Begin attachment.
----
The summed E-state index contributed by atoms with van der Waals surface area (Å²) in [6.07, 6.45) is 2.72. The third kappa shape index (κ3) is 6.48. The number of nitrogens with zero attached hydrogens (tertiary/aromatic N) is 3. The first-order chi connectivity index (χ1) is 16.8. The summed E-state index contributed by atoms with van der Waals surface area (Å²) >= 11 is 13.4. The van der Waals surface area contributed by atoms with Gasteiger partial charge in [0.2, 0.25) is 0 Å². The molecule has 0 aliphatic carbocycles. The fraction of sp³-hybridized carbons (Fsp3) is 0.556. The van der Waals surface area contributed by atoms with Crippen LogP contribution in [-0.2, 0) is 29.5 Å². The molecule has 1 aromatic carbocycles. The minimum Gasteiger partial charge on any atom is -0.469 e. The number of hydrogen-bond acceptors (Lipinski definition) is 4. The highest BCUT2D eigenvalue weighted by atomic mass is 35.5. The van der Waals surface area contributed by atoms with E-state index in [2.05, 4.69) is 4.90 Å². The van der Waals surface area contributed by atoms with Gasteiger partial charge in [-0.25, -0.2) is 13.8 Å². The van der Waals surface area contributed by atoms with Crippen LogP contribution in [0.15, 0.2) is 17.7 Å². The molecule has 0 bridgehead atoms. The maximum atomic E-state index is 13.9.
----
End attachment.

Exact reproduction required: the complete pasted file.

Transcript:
The summed E-state index contributed by atoms with van der Waals surface area (Å²) in [6.07, 6.45) is 2.72. The third kappa shape index (κ3) is 6.48. The number of nitrogens with zero attached hydrogens (tertiary/aromatic N) is 3. The first-order chi connectivity index (χ1) is 16.8. The summed E-state index contributed by atoms with van der Waals surface area (Å²) >= 11 is 13.4. The van der Waals surface area contributed by atoms with Gasteiger partial charge in [0.2, 0.25) is 0 Å². The molecule has 0 aliphatic carbocycles. The fraction of sp³-hybridized carbons (Fsp3) is 0.556. The van der Waals surface area contributed by atoms with Crippen LogP contribution in [-0.2, 0) is 29.5 Å². The molecule has 1 aromatic carbocycles. The minimum Gasteiger partial charge on any atom is -0.469 e. The number of hydrogen-bond acceptors (Lipinski definition) is 4. The highest BCUT2D eigenvalue weighted by atomic mass is 35.5. The van der Waals surface area contributed by atoms with E-state index in [2.05, 4.69) is 4.90 Å². The van der Waals surface area contributed by atoms with Gasteiger partial charge in [-0.25, -0.2) is 13.8 Å². The van der Waals surface area contributed by atoms with Crippen LogP contribution in [0.15, 0.2) is 17.7 Å². The molecule has 0 bridgehead atoms. The maximum atomic E-state index is 13.9.